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Published In: Index Seminum [St. Petersburg] 8: 72. 1842. (Index Seminum (St. Petersburg)) Name publication detail

Project Name Data (Last Modified On 9/8/2017)
Acceptance : Accepted
Project Data     (Last Modified On 7/9/2009)
Status: Native


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1. Thalictrum dasycarpum Fisch. & Avé-Lall. (purple meadow-rue)

T. dasycarpum var. hypoglaucum (Rydb.) B. Boivin

Pl. 516 d; Map 2386

Plants dioecious (rarely with a few perfect flowers), with rhizomes and slender, nontuberous roots. Stems 60–150(–200) cm long. Stem leaves alternate at few to several nodes; the lower leaves petiolate, the upper leaves sessile or nearly so; well-developed lower leaves 3 times ternately or ternately-pinnately compound, the largest leaflets 1.5–5.5 cm long, mostly longer than wide, oblong to obovate or oblanceolate, unlobed or 3(–7)-lobed, the lobes rounded to more commonly angled or tapered to bluntly or sharply pointed tips, papery or rather stiff in texture, the margins entire or occasionally scalloped, narrowly revolute (the curled-under portion 0.07–0.16 mm wide), the undersurface and stalk glabrous or pubescent with nonglandular hairs, sometimes also with sessile glands, the minor veins somewhat raised from the surface. Inflorescences panicles, their branches glabrous or pubescent with nonglandular hairs, sometimes also with sessile glands. Flowers all or nearly all imperfect. Sepals 4, 2–3 mm long, white or sometimes pale pinkish- to purplish-tinged. Filaments white or purplish-tinged. Fruits 3–5 mm long, flattened-ellipsoid, not appearing stalked, the beak 3–4 mm long, becoming brittle with age and often shed, the surface glabrous or pubescent with nonglandular hairs, sometimes also with inconspicuous sessile glands. May–July.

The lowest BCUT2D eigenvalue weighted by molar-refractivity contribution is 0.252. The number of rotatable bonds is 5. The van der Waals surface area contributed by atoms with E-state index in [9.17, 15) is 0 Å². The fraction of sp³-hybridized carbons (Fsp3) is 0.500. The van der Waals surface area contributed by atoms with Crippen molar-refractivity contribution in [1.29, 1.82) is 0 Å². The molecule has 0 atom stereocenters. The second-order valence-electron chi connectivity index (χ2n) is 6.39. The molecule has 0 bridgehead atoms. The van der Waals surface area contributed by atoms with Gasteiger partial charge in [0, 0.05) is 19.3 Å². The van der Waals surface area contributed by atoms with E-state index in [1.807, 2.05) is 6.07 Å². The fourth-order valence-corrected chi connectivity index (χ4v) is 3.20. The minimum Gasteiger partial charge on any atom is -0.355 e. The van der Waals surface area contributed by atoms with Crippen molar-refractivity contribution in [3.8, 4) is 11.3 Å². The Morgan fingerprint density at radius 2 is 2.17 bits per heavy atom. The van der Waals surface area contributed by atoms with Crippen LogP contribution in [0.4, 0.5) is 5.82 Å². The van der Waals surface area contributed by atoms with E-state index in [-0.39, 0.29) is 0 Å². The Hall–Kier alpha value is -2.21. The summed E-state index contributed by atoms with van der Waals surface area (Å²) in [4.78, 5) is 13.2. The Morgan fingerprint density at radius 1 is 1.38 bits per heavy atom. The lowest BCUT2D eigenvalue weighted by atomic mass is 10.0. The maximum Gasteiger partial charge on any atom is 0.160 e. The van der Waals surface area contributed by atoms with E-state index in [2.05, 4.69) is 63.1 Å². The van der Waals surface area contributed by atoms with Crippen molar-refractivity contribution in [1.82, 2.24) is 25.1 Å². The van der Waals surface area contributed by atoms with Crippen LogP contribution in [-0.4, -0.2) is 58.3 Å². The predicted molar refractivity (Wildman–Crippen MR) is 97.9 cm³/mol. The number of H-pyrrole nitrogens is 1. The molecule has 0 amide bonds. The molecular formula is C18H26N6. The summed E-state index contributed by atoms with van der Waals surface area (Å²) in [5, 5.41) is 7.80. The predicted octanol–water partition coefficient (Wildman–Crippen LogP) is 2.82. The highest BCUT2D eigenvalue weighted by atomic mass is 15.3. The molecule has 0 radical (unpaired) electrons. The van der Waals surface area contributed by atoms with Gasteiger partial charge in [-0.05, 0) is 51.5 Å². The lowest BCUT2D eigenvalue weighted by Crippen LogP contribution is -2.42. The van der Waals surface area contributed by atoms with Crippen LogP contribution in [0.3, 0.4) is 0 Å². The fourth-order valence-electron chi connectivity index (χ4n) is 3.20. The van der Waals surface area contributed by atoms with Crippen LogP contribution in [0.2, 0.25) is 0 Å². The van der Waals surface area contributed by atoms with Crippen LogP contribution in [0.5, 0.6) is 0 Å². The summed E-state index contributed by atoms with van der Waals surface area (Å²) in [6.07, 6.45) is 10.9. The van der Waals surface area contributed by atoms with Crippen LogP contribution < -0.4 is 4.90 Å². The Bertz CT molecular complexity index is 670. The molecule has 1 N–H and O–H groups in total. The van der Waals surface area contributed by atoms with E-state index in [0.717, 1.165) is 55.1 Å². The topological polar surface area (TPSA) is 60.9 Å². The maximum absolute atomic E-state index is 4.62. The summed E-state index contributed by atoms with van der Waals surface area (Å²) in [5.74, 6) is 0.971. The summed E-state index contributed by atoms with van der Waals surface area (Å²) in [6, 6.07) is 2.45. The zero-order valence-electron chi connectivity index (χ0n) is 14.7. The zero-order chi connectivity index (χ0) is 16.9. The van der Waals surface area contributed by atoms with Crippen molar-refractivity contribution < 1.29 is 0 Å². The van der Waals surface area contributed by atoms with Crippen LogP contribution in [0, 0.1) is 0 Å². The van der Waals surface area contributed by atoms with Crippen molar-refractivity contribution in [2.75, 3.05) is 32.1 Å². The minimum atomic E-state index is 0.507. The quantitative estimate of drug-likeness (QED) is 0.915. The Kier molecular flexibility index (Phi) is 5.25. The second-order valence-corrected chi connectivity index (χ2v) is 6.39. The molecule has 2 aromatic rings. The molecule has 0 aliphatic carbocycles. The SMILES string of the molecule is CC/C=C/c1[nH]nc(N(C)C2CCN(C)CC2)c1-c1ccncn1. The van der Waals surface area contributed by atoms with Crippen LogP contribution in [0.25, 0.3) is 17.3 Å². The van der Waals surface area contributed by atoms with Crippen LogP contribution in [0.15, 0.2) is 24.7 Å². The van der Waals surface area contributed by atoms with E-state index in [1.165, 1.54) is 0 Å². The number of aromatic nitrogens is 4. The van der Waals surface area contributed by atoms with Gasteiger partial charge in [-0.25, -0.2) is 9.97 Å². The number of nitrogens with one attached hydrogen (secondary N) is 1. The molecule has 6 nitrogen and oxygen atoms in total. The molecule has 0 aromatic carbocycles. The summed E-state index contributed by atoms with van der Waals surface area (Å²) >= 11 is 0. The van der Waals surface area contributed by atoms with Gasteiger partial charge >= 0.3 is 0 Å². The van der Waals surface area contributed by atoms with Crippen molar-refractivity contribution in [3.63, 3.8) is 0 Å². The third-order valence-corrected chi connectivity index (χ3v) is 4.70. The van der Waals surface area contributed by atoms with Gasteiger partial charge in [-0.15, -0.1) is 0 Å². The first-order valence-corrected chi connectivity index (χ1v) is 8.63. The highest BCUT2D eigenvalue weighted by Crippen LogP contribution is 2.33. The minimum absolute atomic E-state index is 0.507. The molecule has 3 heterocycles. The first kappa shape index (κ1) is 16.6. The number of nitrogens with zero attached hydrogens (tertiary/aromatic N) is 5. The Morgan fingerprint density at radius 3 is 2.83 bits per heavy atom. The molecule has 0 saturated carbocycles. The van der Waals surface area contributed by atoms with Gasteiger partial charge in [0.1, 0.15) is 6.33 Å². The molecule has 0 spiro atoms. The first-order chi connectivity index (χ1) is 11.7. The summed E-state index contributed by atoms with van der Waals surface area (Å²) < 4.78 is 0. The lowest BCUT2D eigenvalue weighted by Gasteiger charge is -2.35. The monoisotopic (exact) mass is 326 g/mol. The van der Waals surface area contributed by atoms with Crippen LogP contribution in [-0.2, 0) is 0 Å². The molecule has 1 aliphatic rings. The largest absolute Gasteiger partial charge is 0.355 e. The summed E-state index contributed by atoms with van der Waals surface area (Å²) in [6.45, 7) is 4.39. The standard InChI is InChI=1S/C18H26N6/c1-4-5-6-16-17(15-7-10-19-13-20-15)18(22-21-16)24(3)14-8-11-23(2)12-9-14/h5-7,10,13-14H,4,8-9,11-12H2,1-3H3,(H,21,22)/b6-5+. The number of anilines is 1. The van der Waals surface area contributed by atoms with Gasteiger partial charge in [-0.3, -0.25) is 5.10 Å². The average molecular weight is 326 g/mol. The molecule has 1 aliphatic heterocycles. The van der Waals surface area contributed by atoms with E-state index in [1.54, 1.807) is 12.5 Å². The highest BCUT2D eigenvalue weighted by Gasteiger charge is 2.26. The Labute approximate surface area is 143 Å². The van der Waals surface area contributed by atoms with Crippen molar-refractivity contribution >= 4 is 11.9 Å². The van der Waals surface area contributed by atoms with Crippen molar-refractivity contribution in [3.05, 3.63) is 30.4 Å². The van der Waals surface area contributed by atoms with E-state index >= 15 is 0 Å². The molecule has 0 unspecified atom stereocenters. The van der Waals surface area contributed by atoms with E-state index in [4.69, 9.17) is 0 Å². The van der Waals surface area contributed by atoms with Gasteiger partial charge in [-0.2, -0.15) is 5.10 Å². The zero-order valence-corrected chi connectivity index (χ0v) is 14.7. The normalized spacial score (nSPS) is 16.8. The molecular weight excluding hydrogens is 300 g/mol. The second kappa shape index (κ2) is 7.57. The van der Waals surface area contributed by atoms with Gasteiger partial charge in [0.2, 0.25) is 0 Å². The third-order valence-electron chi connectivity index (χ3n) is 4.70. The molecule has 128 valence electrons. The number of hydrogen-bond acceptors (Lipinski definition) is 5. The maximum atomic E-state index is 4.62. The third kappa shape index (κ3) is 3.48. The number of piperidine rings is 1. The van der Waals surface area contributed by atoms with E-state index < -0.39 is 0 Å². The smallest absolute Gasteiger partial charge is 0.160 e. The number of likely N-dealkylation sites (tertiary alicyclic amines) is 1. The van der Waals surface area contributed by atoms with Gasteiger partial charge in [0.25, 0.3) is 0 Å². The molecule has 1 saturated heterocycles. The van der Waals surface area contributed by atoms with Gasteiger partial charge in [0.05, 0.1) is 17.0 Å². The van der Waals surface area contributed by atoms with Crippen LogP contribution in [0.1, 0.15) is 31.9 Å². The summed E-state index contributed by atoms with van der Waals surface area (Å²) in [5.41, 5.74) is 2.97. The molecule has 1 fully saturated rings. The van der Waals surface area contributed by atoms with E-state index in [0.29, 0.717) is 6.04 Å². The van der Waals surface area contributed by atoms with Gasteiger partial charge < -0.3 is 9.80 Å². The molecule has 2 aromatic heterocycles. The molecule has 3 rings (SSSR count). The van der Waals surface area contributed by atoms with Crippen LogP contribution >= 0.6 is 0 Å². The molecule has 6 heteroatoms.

Scattered in the northern and western halves of the state, but uncommon or absent from most of the southeastern quarter (nearly throughout the U.S. except for some far-eastern and far-western states; Canada). Banks of streams, rivers, and oxbows, bases of bluffs, bottomland forests, and openings and edges of mesic upland forests; also old fields, fencerows, ditches, railroads, and roadsides.

Glabrous forms of this species have been called var. hypoglaucum. They do not differ from typical plants in any other way and both forms are sometimes found in the same population, so it seems best not to assign a formal name to this variant. These glabrous plants are very difficult to distinguish from glabrous forms of T. revolutum (see further discussion under that species).



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